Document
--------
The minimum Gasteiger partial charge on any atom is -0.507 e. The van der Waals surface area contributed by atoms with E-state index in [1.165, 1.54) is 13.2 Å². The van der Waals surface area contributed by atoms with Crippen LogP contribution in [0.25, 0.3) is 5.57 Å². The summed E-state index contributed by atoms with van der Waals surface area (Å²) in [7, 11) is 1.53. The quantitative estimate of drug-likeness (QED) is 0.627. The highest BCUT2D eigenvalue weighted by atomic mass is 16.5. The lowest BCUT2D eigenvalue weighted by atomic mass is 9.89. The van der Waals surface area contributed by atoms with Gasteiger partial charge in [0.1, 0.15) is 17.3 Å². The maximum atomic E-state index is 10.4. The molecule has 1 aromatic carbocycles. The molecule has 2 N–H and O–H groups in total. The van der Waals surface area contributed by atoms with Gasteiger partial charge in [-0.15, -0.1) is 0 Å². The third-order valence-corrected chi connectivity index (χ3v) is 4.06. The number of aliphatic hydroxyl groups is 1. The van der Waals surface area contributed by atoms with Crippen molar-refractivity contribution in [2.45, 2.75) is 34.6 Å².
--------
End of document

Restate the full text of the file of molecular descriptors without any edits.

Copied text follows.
The minimum Gasteiger partial charge on any atom is -0.507 e. The van der Waals surface area contributed by atoms with E-state index in [1.165, 1.54) is 13.2 Å². The van der Waals surface area contributed by atoms with Crippen LogP contribution in [0.25, 0.3) is 5.57 Å². The summed E-state index contributed by atoms with van der Waals surface area (Å²) in [7, 11) is 1.53. The quantitative estimate of drug-likeness (QED) is 0.627. The highest BCUT2D eigenvalue weighted by atomic mass is 16.5. The lowest BCUT2D eigenvalue weighted by atomic mass is 9.89. The van der Waals surface area contributed by atoms with Gasteiger partial charge in [0.1, 0.15) is 17.3 Å². The maximum atomic E-state index is 10.4. The molecule has 1 aromatic carbocycles. The molecule has 2 N–H and O–H groups in total. The van der Waals surface area contributed by atoms with Gasteiger partial charge in [-0.15, -0.1) is 0 Å². The third-order valence-corrected chi connectivity index (χ3v) is 4.06. The number of aliphatic hydroxyl groups is 1. The van der Waals surface area contributed by atoms with Crippen molar-refractivity contribution in [2.45, 2.75) is 34.6 Å².